What Is a Greyout?

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  • Written By: Elizabeth West
  • Edited By: Allegra J. Lingo
  • Images By: Dangubic, Piotr Marcinski, n/a, Photographee.eu, Eyeq, Tyler Olson, Antonioguillem, Antiksu, Bastos, Helder Almeida
  • Last Modified Date: 05 October 2016
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A greyout occurs when a person is on the verge of fainting, or syncope. Vision fades and light and color are reduced to a grey, washed-out blur. There will often be a loss of peripheral vision in a sort of tunnel effect which is caused by a drop in blood pressure to the brain, such as when suddenly standing from a reclined position or possibly a serious medical condition. The effect of this event, also called presyncope, is temporary, and lying down will usually cure it.

Syncope has numerous causes, but the primary cause is decreased blood flow to the brain. The problem has generally a short duration because when a person who has fainted falls or reclines, the blood no longer needs to push against gravity to reach the brain and is restored. Pale skin, hyperventilation, and nausea may accompany the greyout, followed by a profound weakness of the limbs. The legs fold and the person collapses unless they are able to get to a chair or lie flat.

Fighter pilots may experience a greyout if they are subject to high-speed maneuvers that exert positive g-forces on their bodies. The pressure forces the blood to the lower extremities and away from the brain, causing presyncope symptoms. Wearing a G-suit to control the flow of blood to the lower body can prevent it. People who ride big roller coasters have suffered the same effects on the tight turns and sharp loops the rides sometimes take.


While fainting is not usually serious, certain cardiac conditions can predispose people to sudden blackouts. Cardiac syncope can be a sign that a life-threatening event is occurring, so all episodes of unexpected syncope should be taken seriously. Other people suffer from situational syncope, where fainting is triggered only in certain circumstances. Coughing and defecating can cause a drop in cranial blood pressure, and in elderly people postprandial syncope can sometimes happen after eating. Situational syncopes often are accompanied by presyncope symptoms such as greyout, dizziness, and tunnel vision.

First aid for presyncope symptoms recommends that the person sit down and put the head between the legs or lie on the floor with legs elevated. Blood will then be directed back toward the brain, relieving the symptoms and possibly preventing loss of consciousness. A visit to the doctor is necessary if a person has repeated fainting episodes or greyouts to rule out any serious medical conditions.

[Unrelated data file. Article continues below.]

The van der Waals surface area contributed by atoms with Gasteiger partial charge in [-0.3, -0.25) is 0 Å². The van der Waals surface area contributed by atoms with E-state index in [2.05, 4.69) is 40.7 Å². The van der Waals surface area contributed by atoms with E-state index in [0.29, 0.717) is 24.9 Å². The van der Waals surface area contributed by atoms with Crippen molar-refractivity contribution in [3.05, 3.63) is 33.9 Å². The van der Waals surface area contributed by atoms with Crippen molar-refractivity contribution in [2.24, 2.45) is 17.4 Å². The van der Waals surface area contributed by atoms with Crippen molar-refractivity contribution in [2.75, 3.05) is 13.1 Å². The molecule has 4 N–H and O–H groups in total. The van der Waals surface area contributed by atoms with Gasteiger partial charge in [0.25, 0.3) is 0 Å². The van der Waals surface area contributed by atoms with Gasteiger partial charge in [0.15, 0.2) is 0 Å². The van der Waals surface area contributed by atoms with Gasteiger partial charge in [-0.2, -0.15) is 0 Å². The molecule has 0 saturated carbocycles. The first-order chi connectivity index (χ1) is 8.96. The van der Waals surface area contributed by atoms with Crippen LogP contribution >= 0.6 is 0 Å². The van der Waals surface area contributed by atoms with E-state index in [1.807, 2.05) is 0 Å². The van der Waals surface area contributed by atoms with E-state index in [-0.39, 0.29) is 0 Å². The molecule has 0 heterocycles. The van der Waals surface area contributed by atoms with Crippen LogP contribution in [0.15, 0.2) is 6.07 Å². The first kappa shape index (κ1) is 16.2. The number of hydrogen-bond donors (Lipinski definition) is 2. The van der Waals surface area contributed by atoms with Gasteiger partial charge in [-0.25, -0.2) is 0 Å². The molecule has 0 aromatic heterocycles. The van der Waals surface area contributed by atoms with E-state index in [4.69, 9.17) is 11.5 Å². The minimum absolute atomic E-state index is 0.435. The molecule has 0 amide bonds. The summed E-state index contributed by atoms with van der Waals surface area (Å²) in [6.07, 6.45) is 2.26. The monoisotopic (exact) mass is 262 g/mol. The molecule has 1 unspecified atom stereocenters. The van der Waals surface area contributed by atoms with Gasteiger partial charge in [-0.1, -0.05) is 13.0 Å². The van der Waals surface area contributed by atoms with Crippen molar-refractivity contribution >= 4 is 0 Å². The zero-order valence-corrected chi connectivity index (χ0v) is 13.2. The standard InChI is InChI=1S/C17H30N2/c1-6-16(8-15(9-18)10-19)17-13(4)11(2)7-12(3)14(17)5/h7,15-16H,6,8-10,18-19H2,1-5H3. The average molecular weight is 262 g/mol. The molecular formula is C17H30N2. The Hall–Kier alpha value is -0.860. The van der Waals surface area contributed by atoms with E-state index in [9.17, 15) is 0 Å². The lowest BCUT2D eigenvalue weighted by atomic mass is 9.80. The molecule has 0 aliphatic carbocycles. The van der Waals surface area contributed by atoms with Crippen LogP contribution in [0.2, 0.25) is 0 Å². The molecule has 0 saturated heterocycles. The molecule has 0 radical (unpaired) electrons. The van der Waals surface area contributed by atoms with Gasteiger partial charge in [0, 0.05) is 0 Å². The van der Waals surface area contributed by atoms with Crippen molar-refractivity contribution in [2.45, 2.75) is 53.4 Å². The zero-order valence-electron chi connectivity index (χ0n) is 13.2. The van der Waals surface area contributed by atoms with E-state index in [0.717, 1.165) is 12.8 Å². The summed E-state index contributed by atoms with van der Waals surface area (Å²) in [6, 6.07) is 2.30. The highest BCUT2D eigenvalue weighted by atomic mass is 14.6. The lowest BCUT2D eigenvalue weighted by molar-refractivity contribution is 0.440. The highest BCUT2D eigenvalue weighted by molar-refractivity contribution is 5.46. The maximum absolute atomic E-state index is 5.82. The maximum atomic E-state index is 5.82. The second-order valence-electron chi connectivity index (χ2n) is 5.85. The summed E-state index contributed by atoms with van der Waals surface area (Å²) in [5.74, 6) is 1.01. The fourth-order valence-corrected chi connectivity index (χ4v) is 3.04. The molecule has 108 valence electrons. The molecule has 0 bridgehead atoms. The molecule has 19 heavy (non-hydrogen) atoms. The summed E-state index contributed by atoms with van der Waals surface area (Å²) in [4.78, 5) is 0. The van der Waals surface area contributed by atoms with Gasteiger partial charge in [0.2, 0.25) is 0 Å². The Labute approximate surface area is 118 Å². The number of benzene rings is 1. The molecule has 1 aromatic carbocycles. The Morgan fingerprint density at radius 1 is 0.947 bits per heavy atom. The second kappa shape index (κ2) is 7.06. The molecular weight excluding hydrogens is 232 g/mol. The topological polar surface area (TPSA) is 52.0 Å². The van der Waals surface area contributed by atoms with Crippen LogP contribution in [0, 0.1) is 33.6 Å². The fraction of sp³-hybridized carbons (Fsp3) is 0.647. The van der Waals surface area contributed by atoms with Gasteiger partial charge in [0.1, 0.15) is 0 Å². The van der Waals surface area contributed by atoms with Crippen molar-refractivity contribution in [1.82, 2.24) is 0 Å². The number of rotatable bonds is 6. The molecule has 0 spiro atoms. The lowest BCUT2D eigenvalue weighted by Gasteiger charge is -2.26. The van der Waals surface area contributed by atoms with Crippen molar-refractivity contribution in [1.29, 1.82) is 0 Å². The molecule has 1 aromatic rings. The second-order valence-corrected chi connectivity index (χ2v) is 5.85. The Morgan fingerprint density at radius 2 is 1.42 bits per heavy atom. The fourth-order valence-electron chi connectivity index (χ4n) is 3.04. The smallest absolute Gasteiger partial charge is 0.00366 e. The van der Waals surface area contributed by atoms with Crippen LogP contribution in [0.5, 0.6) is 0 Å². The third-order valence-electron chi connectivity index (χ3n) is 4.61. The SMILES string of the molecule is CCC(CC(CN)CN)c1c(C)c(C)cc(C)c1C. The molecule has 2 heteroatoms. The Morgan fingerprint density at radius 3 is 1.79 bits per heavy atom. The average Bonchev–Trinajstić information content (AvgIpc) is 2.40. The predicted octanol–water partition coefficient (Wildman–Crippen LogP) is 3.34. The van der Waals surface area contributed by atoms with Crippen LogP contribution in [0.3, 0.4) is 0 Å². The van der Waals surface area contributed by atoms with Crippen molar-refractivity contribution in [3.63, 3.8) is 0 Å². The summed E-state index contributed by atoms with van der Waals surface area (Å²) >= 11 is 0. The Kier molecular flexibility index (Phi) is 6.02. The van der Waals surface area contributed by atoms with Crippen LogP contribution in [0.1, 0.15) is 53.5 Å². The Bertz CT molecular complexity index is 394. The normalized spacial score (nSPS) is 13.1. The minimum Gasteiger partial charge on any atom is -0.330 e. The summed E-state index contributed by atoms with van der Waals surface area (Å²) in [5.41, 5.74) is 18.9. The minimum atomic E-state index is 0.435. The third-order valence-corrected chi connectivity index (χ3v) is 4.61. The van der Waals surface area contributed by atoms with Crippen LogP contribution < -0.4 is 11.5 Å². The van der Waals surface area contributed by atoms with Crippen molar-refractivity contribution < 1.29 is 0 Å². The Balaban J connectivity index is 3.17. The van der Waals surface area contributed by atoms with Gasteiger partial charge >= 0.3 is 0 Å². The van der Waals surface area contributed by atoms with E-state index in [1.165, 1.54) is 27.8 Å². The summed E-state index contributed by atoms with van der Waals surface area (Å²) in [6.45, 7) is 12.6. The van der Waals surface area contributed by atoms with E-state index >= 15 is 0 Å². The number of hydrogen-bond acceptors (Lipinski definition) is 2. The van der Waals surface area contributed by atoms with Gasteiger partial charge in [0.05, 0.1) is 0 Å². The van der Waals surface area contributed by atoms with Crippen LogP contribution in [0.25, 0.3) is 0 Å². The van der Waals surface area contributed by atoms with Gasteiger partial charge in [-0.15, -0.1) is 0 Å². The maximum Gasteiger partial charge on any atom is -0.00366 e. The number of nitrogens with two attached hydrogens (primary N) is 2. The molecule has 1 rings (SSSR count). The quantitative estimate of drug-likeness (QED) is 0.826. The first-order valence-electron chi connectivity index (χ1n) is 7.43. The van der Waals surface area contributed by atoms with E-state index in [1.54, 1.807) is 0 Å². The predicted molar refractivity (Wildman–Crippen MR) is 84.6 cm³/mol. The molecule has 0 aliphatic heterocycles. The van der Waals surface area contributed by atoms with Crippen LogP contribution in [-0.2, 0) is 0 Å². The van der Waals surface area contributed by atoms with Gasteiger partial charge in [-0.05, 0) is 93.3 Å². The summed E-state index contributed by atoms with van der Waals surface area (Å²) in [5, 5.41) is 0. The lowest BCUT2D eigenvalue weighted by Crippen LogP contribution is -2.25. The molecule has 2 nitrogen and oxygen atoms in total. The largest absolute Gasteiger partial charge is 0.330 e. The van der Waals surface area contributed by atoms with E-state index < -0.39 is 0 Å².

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Post 8

Any grey out (whiteout) instances involving a detached retina?

Post 7

This happened to me while driving the other day. Everything went white and I couldn't find a side road because of it and I knew if I kept going I would faint. It was the scariest thing. I was on the way to the pharmacy after leaving my doctor for relief of a 24 hour migraine.

Post 6

I had this happen to me once during an anxiety attack. I was hyperventilating, so that's probably why. It definitely is scary though. I hope I never have it again.

Post 5

@simrin-- There could be many possible reasons. Some basic blood tests are a good place to start.

My sister has a greyout about once a week when she doesn't take her iron supplements. She has a severe iron deficiency.

She never loses consciousness but she falls down and can't see or hear well for a while. Lying down helps and I usually put a cold compress on her forehead while she recovers. She doesn't get them if she takes her supplements like she's supposed to.

Post 4

This has happened to me twice in the past week. I'm very scared. I have an appointment with my doctor tomorrow and will get a few diagnostic tests. Why would someone start having greyouts suddenly?

Post 3

@croydon - I've noticed that this tends to happen to me if I've let myself get too dehydrated or if my iron levels are low. Often I won't even notice until I'll try to stand up too suddenly and then the room will spin, my head will feel all liquidy and hot and I'll usually have to sit right back down again.

If I have a lot of water to drink and make sure I take an iron supplement these symptoms go away. It makes sense, because those things are related to blood pressure and ability to carry oxygen.

It's possible that you might have had this as a problem when you were a kid and no one picked it up. The child of one of my friends has problems with keeping herself hydrated and she gets dizzy a lot when she forgets to keep her fluids up.

Post 2

@Iluviaporos - I used to greyout all the time when I was a kid, to the point where my mother thought I might have some kind of epilepsy. She got me taken for all kinds of tests and in the end the doctors decided it was a kind of migraine.

Honestly, I think I just liked to spin around too much and would get dizzy. I always felt guilty that my mother spend time and money on my supposed illness and it didn't turn out to be anything.

Post 1

I experienced this quite badly only once, when I was a kid and I managed to slip on a patch of ice on a street in town. I was walking with my father and grandfather and I landed flat on my back, and was unable to breathe for a few moments. I honestly thought I was going to die and I remember my vision went all blurry. I guess I greyed out because my brain wasn't getting enough oxygen for a while.

I wanted to cry, but my father kind of hauled me up and shushed me, because my grandfather was sick and he didn't want to upset him.

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